Editor’s Note: This biweekly sponsored column is written by Rick Gersten, founder and CEO of Urban Igloo, a rental real estate firm that matches up renters with their ideal apartments, condos or houses. Please submit any questions in the comments section or via email.
In a lot of places, cars are a must. Sidewalks, public transportation and walkable neighborhoods just don’t exist everywhere.
One of the greatest assets of the Metro D.C. area is the public transportation system and endless neighborhoods with everything you need near your front door. If you are relocating to the area, keep in mind that having a car can be expensive. But if you work or go to school where public transportation is readily available, then perhaps getting rid of those wheels is a good plan.
Here are a few items to consider when weighing the pros and cons of keeping your car:
Rent — Living within a half-mile walk to the Metro can cost about 30 percent more than living just a little farther away. With rent prices pushing $2,000, that can certainly be enough to make you want to move a few miles out and hang on to your trusty vehicle. But there is so much more to it.
Parking — Parking in this area is difficult to say the least, not to mention pricey. It isn’t just parking at home you need to think about, but parking at work. Depending on where you work, that could carry a hefty price, especially if you work somewhere in the District, where Metro and buses are easily accessible.
Parking at an apartment or condo can range anywhere from $50-$300 per month, or more. Same goes for monthly parking at garages in heavy-traffic locations. Some of the outer Metro stops have parking available for less, so that is an option if you choose to live farther out. Prices for monthly Metro reserved parking spaces range from $45-$65 per month, in addition to the $4.75 daily parking fee.
Time — This is one a lot of people may not really think about. But what is your time worth? Depending on where you live and work your commute time can be up to an hour or more with traffic. If you are able to hop on the Metro and be home in 20-30 minutes, perhaps a Metro accessible and walker-friendly apartment might afford you a better quality of life.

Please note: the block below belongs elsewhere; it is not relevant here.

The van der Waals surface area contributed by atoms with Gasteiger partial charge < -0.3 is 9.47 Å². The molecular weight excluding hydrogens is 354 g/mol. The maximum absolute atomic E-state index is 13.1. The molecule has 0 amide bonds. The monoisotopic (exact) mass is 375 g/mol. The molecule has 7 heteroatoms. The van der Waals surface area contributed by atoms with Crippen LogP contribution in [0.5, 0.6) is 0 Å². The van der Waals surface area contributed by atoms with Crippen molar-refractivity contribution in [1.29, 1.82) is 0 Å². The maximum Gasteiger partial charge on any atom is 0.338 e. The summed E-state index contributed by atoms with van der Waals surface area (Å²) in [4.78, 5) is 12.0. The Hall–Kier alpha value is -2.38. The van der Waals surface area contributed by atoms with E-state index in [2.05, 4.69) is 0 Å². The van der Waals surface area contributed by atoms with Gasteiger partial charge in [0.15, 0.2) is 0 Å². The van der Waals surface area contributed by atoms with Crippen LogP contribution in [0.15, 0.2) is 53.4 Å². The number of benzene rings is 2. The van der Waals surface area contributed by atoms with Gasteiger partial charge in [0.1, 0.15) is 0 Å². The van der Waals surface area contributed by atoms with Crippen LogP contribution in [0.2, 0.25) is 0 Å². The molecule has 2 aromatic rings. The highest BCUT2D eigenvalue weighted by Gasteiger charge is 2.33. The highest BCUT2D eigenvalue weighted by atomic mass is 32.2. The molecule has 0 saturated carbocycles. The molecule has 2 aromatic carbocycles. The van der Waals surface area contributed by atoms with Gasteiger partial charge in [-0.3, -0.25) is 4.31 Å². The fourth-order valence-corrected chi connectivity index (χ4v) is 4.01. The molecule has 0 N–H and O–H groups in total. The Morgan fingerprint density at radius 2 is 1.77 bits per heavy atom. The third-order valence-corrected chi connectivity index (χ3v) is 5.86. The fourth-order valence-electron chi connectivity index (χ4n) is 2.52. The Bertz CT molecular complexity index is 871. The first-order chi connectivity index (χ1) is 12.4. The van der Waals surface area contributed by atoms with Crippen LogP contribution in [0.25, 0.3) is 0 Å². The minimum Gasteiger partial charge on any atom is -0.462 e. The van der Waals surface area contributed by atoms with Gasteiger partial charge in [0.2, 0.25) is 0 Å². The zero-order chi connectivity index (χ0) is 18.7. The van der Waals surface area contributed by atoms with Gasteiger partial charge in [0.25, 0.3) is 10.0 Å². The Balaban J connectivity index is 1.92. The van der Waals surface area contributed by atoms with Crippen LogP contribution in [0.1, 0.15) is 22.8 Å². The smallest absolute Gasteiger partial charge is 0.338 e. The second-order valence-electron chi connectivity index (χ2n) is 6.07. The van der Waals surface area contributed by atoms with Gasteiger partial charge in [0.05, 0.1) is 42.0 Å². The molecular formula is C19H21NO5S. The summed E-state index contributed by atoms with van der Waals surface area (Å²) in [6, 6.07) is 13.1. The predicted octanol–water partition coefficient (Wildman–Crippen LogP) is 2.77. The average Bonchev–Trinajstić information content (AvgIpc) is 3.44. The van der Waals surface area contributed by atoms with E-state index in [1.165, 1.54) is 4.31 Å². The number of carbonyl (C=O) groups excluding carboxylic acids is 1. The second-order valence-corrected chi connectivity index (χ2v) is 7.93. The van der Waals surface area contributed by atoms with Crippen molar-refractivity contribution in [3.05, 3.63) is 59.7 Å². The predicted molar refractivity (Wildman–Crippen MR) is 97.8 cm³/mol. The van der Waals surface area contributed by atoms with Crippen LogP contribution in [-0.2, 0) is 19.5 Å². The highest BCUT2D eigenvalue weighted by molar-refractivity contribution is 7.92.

Exercise — Ditching the car will force you to either walk or bike around. Getting a little exercise on the way to work is a win-win. Not to mention the benefit of walking off some of those calories you ate while enjoying one of the hundreds of restaurants in Bethesda. And on a beautiful, spring weekend it is easy to head in to D.C. for sightseeing using Capital Bikeshare.
Worried about not having a car for emergencies? This area has that covered. You can always rent a car. Only need a car to head to Costco for two hours? Check out a car sharing service. With Zipcar, you can rent a car for an hour or two just to get what you need.
Out on the town and catching a cab has you stressed? No worries there either. You can use an on-demand car service such as Uber, and with the phone app, catching one of these cars is right at your fingertips.
Having a car gives some of us a sense of security. For others, it can be a relief to ditch the wheels.
If you are somewhere in between, and you are going to work or attend school where Metro or buses are an option, it is worth considering a little higher rent and losing the car. Don’t forget to think about parking costs, and quality of life when making your pro/con list. While neither option is perfect, your family situation (think kids with hockey gear) and priorities will dictate which option may be better for you.
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